If a $400 bill showed up in your mailbox tomorrow, could you cover it with your savings? For 4 in 10 Americans, the answer is no. Instead, they’d have to sell something or borrow money to pay for the unexpected expense.
I can sympathize. Not so long ago, I had a low-paying 9-to-5, $60,000 of student loans to pay off and no safety net. It wasn’t until my dog got sick and required an expensive trip to the vet that I realized just how common emergencies actually are and that the best way to weather them without taking on even more debt is to be prepared.
If you’re in the same boat, take heart. Building a healthy emergency fund isn’t as hard as it sounds, even if you’re living paycheck to paycheck. Here’s how.
1. Open a separate savings account that earns good interest.
Earmarking an account for a specific purpose is the best way to avoid borrowing from one goal to cover gaps in another. So open a separate savings account just for emergencies. If you can, do it at a different bank from where you keep your checking account. That can help keep you from tapping it early when you’re tempted. Look for accounts offering high interest yields of at least 1.5 percent. (Yeah, that’s considered high these days.)
2. Name it.
It sounds cheesy, but nicknaming your account can help create an emotional connection, which encourages you to nurture, not rob, it.
When I was growing up, my grandmother was diagnosed with kidney failure and needed dialysis. She had insurance, but the deductible was high and my grandparents didn’t have a lot of savings. They ultimately worked out a payment plan, but the ordeal put my family through a lot of stress. That’s why, when I started my own emergency fund, I named it “Kidney Fund.” I hope not to need it for that purpose, but it’s a good reminder of why I save.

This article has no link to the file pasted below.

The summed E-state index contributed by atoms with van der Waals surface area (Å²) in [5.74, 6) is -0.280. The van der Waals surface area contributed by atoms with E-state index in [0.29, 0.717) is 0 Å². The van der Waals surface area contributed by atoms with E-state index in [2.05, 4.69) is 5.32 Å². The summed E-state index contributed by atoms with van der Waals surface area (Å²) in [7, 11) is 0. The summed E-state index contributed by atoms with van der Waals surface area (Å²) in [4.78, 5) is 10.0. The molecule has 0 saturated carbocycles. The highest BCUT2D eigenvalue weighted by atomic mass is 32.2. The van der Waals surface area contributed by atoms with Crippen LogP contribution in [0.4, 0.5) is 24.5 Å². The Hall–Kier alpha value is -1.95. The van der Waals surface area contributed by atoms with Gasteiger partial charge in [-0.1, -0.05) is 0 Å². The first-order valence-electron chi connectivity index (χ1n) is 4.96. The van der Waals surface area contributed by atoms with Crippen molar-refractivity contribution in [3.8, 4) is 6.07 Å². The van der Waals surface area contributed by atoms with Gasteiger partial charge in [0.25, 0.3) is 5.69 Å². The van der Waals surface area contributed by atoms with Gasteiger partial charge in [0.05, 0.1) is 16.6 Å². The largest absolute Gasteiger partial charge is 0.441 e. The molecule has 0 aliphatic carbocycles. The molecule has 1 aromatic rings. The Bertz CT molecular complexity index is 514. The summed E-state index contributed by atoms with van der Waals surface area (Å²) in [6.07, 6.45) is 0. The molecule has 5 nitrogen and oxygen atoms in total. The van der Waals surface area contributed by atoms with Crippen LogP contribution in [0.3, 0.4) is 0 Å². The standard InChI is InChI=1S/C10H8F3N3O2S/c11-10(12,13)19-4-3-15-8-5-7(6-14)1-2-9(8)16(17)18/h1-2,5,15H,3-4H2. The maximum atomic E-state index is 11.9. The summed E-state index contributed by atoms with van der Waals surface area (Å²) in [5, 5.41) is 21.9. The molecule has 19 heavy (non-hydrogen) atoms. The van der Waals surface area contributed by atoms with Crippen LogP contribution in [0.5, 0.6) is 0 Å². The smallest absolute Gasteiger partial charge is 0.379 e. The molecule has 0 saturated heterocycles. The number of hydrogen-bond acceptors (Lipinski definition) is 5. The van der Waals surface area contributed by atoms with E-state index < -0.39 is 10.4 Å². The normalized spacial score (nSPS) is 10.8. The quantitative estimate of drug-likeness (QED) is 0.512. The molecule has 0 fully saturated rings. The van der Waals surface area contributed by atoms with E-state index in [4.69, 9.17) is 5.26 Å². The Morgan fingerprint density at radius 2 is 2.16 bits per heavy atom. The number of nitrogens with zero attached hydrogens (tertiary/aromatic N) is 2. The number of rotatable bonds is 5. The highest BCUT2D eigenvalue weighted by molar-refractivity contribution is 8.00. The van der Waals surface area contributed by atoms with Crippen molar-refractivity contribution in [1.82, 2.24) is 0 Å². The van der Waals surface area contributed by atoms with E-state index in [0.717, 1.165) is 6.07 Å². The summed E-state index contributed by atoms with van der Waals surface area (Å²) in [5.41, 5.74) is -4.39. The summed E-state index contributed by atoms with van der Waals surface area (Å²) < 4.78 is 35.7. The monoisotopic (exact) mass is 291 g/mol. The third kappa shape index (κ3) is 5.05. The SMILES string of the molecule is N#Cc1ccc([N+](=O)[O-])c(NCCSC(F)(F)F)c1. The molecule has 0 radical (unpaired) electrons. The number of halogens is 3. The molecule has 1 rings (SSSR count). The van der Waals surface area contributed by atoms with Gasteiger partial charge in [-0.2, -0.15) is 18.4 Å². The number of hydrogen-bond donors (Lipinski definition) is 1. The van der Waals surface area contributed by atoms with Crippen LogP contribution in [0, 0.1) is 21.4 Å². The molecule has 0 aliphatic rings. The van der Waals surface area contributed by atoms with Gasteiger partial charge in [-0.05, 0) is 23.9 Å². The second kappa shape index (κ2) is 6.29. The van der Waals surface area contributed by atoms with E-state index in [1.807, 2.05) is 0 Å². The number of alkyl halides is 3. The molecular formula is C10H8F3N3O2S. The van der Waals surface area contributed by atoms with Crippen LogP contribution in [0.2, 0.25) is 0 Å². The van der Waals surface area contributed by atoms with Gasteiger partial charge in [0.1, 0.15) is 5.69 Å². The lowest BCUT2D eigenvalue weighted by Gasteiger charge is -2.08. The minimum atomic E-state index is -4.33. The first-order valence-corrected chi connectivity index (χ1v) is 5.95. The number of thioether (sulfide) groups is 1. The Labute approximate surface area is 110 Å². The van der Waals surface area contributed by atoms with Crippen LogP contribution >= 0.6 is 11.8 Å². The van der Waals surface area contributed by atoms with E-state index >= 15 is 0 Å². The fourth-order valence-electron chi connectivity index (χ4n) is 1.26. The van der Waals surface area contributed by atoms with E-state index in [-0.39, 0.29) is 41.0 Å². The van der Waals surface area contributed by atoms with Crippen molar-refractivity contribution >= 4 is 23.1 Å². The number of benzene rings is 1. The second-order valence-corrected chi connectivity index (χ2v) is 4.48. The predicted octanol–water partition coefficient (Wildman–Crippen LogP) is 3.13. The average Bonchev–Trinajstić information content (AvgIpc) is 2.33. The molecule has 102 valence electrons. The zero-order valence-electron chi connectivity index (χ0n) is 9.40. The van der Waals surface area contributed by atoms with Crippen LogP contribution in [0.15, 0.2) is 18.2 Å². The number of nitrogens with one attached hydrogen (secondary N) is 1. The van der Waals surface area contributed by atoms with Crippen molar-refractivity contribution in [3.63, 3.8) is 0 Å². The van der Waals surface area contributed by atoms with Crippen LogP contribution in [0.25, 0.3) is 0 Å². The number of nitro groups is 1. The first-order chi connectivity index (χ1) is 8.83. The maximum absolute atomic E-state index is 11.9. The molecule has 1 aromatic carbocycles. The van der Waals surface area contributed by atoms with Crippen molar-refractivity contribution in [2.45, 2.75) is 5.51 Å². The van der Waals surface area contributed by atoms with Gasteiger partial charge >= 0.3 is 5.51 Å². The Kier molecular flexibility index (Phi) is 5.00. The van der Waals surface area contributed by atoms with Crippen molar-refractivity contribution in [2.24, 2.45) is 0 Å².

3. Start small.
Eventually, you’ll want to work up to a balance of three to six months’ worth of basic living expenses (housing and utilities, groceries, insurance, etc.). But that can feeling like an overwhelming goal, especially if you’re starting at $0.
So make your initial target a low, achievable number—like $1,000 (or even $400). Breaking down the savings journey into manageable chunks makes it easier to stay motivated and keep going.
4. Free up extra cash.
Now it’s time to figure out how you’ll fund this account. The best place to start is by trimming your current expenses. Cancel wasted or unused subscriptions, negotiate your bills, cook a few more meals at home or swap one Uber for public transportation. Even small changes can make a big difference over time.
5. Make saving automatic.
Once you’ve found some extra money to save, make it easy on yourself by setting up an automatic transfer directly from your paycheck or checking account to savings. This helps you cement good behaviors without any thought, and ensures you won’t accidentally spend the money before it hits your emergency fund.
6. Funnel “extras” to your savings, too.
If you get cash as a birthday or holiday gift, save some. Got a raise or bonus? Earmark a chunk of that increase to savings, too. Selling clothes or household items you don’t want anymore can also give you more cash for savings. Basically, whenever you get a little extra, funnel it to your safety net.
And get creative. I saved $4,000 in about eight months by paying myself every time I avoided a bad habit, like eating greasy foods or smoking, that I was trying to break.
7. Adjust your target every time you reach it.
Once you hit your first target, stop and savor that moment. Then set your sights on the next goal. After your first $1,000, for example, aim to save one month’s worth of expenses, then go for two. Also remember that you should adjust your fund as your expenses change and your income (hopefully) grows.
May 24, 2018